Linden’s Makers and Mathematicians Provide Powerful Stats for Virtual STEM Fair
An early learner shows off Kids Town.
On Wednesday, March 31, 2021, The Linden School’s annual STEM For A Better World Inquiry Fair took place in an innovative, online landscape. Each year, Linden’s students conduct studies to bring forth interesting and groundbreaking views to science and math, and the ways in which they can be applied to solve the world's problems. With the guidance of our STEM teachers, our students focused this year’s projects on the infinite world of mathematics. “It is inspiring to see how our students are able to look into the world around them and see ways they can make a positive difference — even at a time when their own school and home lives have become more challenging,” says STEM teacher Beth Alexander.
In a year of social distancing and isolation, our teachers and students worked to make sure everyone brought the same level of excitement to the virtual installment of the annual fair. In lieu of poster boards and aisles of presenters, the students filmed their presentations for our Willing Listeners to view at their convenience. Thank you to everyone who volunteered as a Willing Listener—your feedback helped bring new perspectives to the projects, as well as some normalcy to our STEM Fair.
After the founding of Kids Town in November, Tonja Armstrong-MacInnis helped our Early Learners understand and use their knowledge of math to convey the results of data they had collected, and construct a cityscape with recycled materials. “I learned that if you work very hard on something, you can do anything!” Early Learner Dagny says in reflection.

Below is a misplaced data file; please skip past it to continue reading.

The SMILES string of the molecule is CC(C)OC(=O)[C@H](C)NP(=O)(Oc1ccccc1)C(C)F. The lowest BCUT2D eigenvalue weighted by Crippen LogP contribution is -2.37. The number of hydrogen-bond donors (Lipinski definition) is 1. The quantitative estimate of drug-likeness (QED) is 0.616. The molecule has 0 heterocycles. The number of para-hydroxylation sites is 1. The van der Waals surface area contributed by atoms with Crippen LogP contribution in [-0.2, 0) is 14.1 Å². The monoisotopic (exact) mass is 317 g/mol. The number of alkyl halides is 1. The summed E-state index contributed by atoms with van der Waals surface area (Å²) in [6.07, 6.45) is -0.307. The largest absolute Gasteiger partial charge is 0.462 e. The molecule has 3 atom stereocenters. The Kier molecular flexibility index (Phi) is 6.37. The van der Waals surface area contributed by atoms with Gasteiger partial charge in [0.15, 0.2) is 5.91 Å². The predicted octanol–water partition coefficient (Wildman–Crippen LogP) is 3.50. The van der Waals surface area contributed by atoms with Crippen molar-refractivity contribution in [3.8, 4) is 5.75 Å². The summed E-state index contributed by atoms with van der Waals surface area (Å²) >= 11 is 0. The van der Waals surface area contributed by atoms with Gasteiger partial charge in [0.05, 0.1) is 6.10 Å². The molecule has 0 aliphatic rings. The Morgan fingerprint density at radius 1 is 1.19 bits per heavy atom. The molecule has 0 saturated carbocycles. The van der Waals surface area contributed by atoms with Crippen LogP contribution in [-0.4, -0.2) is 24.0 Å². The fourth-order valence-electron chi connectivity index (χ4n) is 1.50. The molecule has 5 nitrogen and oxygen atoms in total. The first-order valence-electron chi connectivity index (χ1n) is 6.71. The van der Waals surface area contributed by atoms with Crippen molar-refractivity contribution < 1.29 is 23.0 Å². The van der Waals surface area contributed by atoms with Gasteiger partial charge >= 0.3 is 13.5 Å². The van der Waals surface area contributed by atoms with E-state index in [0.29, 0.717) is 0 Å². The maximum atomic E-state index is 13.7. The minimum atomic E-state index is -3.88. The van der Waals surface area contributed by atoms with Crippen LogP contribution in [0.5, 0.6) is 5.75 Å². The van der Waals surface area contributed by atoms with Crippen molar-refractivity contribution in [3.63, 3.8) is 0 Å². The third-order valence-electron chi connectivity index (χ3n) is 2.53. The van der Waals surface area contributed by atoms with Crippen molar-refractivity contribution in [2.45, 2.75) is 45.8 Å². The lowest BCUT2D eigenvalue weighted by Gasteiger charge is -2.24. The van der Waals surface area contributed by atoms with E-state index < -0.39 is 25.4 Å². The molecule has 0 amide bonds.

Grade 1 students proposing the budget for their candy store.
In Grade 1–2 with Sanchia Amor, the students conducted field research by proposing verbal polls to collect results then used in various types of graphs to display their data.
A Grade 2 student describes her research on: How does the environment influence the way we buy and sell things?
Rebecca Fisher and Melody Barclay focused the Grades 3–5 on the mining industry and the conservation of energy and resources. Savannah Barker’s Grade 6 class covered topics about refugees all around the world, such as access to healthcare and gender equality in education. “Though this topic is sad,” explains Grade 6 student Alina, “I thought it would also be interesting to see how hard the life of a refugee is, and how hard it’s grown to be due to the pandemic.”
Kelley Ruys de Perez and Sang Lee worked with the Grades 7–8 students who focused their projects on various social justice issues, like animal testing, housing affordability, and greenhouse gases. We also heard from students outlining hard facts about racism, mental health, and gun control in Canada.
Grade 9 students investigate disappearing mangroves.
A Grade 10 student looked into how CO2 impacts Coral Reefs.
Over on the high school side of Linden, Nasrin Matini’s Grade 9s studied in groups to tackle three heavy topics: water privatization, species extinction, and mental health disorders. Under the direction of Sang Lee, our Grade 10s used their STEM Fair project to highlight topics surrounding climate change.
Then, Deanna Harris and Sang Lee led our graduating class in projects that examined vaccination effectiveness with data management, as well as small-angle approximation.
Grade 12 students look at Vaccine Effectiveness.
Grade 12 students analyze small-angle approximation.
Congratulations to all of our students on presenting interesting and innovative projects for another successful STEM For A Better World Fair. Thank you to every teacher at The Linden School who helped guide our students in bringing together thoughtful pieces of work. And of course, one last thank you to our Willing Listeners volunteers who took time out of their day to complete their duties.